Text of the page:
In case we have not already mentioned, Emily and my brother were married in September. Em and I spent countless hours on the phone discussing all the minutiae, as brides and bridesmaids are wont to do. When Em and I were discussing what sort of cake to have, I suggested that my grandma could make one. I just knew it would be the kind of thing that my grandma could do.
My grandma was very happy to help and she took on the cake as a great project. I was her number two.
Em knew pretty much exactly what she wanted in terms of appearance: three layers of descending diameter, stacked one on top of the other, with a ribbon to hide the joins.
Initially, there was a bit of drama regarding whether or not to have a fruit cake, and whether or not it should be wheat-free. Em wasn’t sure whether she would like fruit cake (it does seem fashionable to have mud cakes now) and Em is also wheat intolerant.
“I want to be able to eat my own cake,” were the bride’s words. It seemed fair enough.
Eventually, it was decided that the cake would be a fruit cake, because they are best made six weeks in advance. This gave plenty of leeway should things have gone awry (not that they did). We also decided that the bottom two layers would be made with wheat flour, and that the top layer would be made with spelt flour. Problem solved. Personally, I prefer fruit cake because it is ‘classic’, and there’s something to be said for tradition at weddings. My grandma’s fruit cake is also extremely tasty.
My grandma had a wedding cake book from the 70s which advised what diameter each descending layer should be. So, we made a 10 inch, an 8 inch, and a 6 inch cake.
The fruit cake recipe was one of my grandma’s staples – a recipe passed along from an old friend many years ago. It was a challenge for me to work with pounds and ounces; converting caused my brain no end of confusion. The recipe, and the conversions, is included below.
My grandma made many, many practise cakes. I was given a few of them. They tasted pretty darn good. I think that the best ingredient (after the brandy!) is the slithered almonds because they add a little texture – not crunch, but a gentle bite. The cakes basically taste like what they are – a whole bunch of sultanas, raisins, currants, almonds and glacé cherries all soaked in brandy and held together by a little flour and egg.
Six weeks before the ‘big day’ we made the real, non-practise, cakes. I went over to my grandma’s place and we measured, mixed, and baked. Fruit cakes are reasonably simple to make – they basically involve placing all the ingredients in a mixer and mixing away. The mixture did tend to curdle a bit when the eggs went in – no matter how soft the butter was or how slowly the eggs were added. My grandma said that this was ok because the cakes are so dense and full of fruit – it actually doesn’t make a significant difference to the final cake.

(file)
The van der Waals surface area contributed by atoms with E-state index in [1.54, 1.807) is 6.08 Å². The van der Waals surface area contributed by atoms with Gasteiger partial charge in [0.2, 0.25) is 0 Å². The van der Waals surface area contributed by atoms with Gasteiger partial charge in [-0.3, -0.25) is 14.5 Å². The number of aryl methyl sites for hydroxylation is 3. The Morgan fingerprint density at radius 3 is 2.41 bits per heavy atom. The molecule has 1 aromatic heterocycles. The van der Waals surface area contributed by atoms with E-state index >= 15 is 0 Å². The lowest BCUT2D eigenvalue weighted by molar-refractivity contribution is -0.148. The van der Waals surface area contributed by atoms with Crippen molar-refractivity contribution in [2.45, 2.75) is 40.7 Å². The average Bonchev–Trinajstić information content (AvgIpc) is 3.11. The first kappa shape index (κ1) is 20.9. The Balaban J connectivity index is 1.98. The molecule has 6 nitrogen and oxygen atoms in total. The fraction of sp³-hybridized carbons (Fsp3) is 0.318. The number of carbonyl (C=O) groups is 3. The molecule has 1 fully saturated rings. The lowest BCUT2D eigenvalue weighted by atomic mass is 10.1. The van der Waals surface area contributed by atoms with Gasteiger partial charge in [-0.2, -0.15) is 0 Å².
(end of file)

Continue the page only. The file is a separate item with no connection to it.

A few weeks later (with a few extra cousins on board), we iced the cake. We decided not to do an almond layer of icing as it was a bit involved and apparently is not particularly tasty.
My grandma had done some research and found that the best icing method is simply to buy pre-made packet icing. While this goes against my instinct, it was a good idea. The icing actually tasted pretty good – not too sweet – and it was extremely easy to work with.
The icing is prepared just by placing it in the microwave for 30 seconds to warm up, then rolling it out into a large circle exactly like pizza dough. Then, it is placed over the cake – it is so pliable that any bumps are very easy to smooth out.
After they were iced, the cakes were left to dry for about a week. The day before the wedding, a cousin and I delivered them to the restaurant. They were each placed on silver cake bases and dowel was used to support the middle and top layers.
Frankly, I think the final product looked simple and elegant and it tasted great as well. Many thanks to our grandma for her effort and expertise.
For the seasonally minded – this cake is exactly the same as a traditional Christmas cake. If you bake this one on the weekend it will be perfection come 25th December!
Nona’s fruit cake (after Mary Morgan)
½ lb. (227g) butter
½ lb. (227g) brown sugar
¾ lb. (340g) currants
¾ lb. (340g) sultanas
¼ lb. (113g) raisins
6 oz. (170g) mixed candied peel
½ lb. (227g) glacé cherries, chopped
2 oz (57g) almonds, blanched and chopped
Rind of one lemon
½ lb. (227g) plain (or spelt) flour
Pinch of salt
2 tsp. mixed spice (ground nutmeg, cinnamon, ginger etc.)
½ gill brandy (70mL) (can substitute rum) (Nona uses more, about ⅓ of a cup)
- This recipe is for the 8 inch cake. Double it for the 10 inch and half it for the six inch.
- Line bottom and sides of tin with baking paper and grease with butter.
- In a mixer, cream the butter and sugar. Add eggs very slowly, one by one. (Break into a cup first in case you get a ‘bad’ egg.)
- In a large bowl, put all the fruit. Sift in flour, salt and mixed spice. Add all this slowly to the mixer. Mix until combined. Add brandy and mix a little more.
- Put mixture into tin. Bang tin to even it out and level with a damp hand.
- Tie two layers of newspaper around tin to insulate. This stops the outside from cooking faster than the inside.
- Place on the bottom shelf of oven and cook for about 3 hours at 300°F (150°C). Test cake with a skewer. If cake needs more cooking, leave it in for about half an hour longer. You may need to tweak this, depending on your oven. Nona said that oven manuals usually have specific fruit cake instructions.
- When cake is cooked, poke some holes in it with a skewer and pour some more brandy over the top. If wheat-free or gluten-free flour is used, the cake will probably require more brandy as it may be dry.
- Eat when cool or leave to ‘mature’ for about six weeks.